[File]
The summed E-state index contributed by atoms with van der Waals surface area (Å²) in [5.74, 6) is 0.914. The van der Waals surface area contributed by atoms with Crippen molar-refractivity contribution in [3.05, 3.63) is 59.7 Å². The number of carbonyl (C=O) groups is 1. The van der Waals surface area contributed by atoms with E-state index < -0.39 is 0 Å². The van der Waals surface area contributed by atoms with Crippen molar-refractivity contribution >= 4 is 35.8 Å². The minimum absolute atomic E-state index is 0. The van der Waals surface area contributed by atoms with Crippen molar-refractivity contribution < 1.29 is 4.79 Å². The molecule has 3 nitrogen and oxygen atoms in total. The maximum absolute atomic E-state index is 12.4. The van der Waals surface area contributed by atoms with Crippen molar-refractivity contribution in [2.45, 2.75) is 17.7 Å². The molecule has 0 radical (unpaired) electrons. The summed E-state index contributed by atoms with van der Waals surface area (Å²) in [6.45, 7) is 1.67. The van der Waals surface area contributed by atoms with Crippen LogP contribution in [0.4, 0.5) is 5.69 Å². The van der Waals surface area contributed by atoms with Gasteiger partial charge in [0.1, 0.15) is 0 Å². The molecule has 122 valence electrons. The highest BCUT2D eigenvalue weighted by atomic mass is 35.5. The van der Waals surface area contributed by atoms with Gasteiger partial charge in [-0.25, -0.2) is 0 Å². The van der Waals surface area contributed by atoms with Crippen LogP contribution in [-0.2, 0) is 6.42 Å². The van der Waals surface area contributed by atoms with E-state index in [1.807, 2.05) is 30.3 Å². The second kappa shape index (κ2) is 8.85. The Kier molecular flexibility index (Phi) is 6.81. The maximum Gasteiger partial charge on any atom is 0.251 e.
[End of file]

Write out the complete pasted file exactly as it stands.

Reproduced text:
The summed E-state index contributed by atoms with van der Waals surface area (Å²) in [5.74, 6) is 0.914. The van der Waals surface area contributed by atoms with Crippen molar-refractivity contribution in [3.05, 3.63) is 59.7 Å². The number of carbonyl (C=O) groups is 1. The van der Waals surface area contributed by atoms with E-state index < -0.39 is 0 Å². The van der Waals surface area contributed by atoms with Crippen molar-refractivity contribution >= 4 is 35.8 Å². The minimum absolute atomic E-state index is 0. The van der Waals surface area contributed by atoms with Crippen molar-refractivity contribution < 1.29 is 4.79 Å². The molecule has 3 nitrogen and oxygen atoms in total. The maximum absolute atomic E-state index is 12.4. The van der Waals surface area contributed by atoms with Crippen molar-refractivity contribution in [2.45, 2.75) is 17.7 Å². The molecule has 0 radical (unpaired) electrons. The summed E-state index contributed by atoms with van der Waals surface area (Å²) in [6.45, 7) is 1.67. The van der Waals surface area contributed by atoms with Crippen LogP contribution in [0.4, 0.5) is 5.69 Å². The van der Waals surface area contributed by atoms with Gasteiger partial charge in [0.1, 0.15) is 0 Å². The molecule has 122 valence electrons. The highest BCUT2D eigenvalue weighted by atomic mass is 35.5. The van der Waals surface area contributed by atoms with Gasteiger partial charge in [-0.25, -0.2) is 0 Å². The van der Waals surface area contributed by atoms with Crippen LogP contribution in [-0.2, 0) is 6.42 Å². The van der Waals surface area contributed by atoms with E-state index in [1.807, 2.05) is 30.3 Å². The second kappa shape index (κ2) is 8.85. The Kier molecular flexibility index (Phi) is 6.81. The maximum Gasteiger partial charge on any atom is 0.251 e.